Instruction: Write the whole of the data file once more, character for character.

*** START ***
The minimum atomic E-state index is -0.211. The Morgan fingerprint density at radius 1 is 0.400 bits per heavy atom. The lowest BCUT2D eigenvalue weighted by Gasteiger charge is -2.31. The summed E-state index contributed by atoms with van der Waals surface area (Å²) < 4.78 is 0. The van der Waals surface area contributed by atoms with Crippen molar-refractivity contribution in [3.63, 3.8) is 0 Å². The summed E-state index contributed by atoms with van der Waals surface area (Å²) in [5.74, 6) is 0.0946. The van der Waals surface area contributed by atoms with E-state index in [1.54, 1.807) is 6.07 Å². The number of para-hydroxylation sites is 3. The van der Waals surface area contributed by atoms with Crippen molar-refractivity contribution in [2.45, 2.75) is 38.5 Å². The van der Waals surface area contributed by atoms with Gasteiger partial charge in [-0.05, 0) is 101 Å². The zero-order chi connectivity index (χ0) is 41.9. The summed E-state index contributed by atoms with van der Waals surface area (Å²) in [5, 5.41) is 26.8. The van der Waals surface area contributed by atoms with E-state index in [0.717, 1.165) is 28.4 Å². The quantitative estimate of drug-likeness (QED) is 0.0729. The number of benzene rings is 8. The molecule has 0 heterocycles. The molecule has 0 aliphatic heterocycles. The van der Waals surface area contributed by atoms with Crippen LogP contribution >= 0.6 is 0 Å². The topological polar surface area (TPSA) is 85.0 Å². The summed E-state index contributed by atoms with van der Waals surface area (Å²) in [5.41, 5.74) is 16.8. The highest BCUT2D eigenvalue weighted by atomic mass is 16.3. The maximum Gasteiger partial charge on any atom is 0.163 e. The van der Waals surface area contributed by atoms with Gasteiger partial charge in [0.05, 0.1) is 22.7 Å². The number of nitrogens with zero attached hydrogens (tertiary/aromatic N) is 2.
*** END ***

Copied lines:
The minimum atomic E-state index is -0.211. The Morgan fingerprint density at radius 1 is 0.400 bits per heavy atom. The lowest BCUT2D eigenvalue weighted by Gasteiger charge is -2.31. The summed E-state index contributed by atoms with van der Waals surface area (Å²) < 4.78 is 0. The van der Waals surface area contributed by atoms with Crippen molar-refractivity contribution in [3.63, 3.8) is 0 Å². The summed E-state index contributed by atoms with van der Waals surface area (Å²) in [5.74, 6) is 0.0946. The van der Waals surface area contributed by atoms with E-state index in [1.54, 1.807) is 6.07 Å². The number of para-hydroxylation sites is 3. The van der Waals surface area contributed by atoms with Crippen molar-refractivity contribution in [2.45, 2.75) is 38.5 Å². The van der Waals surface area contributed by atoms with Gasteiger partial charge in [-0.05, 0) is 101 Å². The zero-order chi connectivity index (χ0) is 41.9. The summed E-state index contributed by atoms with van der Waals surface area (Å²) in [5, 5.41) is 26.8. The van der Waals surface area contributed by atoms with E-state index in [0.717, 1.165) is 28.4 Å². The quantitative estimate of drug-likeness (QED) is 0.0729. The number of benzene rings is 8. The molecule has 0 heterocycles. The molecule has 0 aliphatic heterocycles. The van der Waals surface area contributed by atoms with Crippen LogP contribution >= 0.6 is 0 Å². The topological polar surface area (TPSA) is 85.0 Å². The summed E-state index contributed by atoms with van der Waals surface area (Å²) in [5.41, 5.74) is 16.8. The highest BCUT2D eigenvalue weighted by atomic mass is 16.3. The maximum Gasteiger partial charge on any atom is 0.163 e. The van der Waals surface area contributed by atoms with Gasteiger partial charge in [0.05, 0.1) is 22.7 Å². The number of nitrogens with zero attached hydrogens (tertiary/aromatic N) is 2.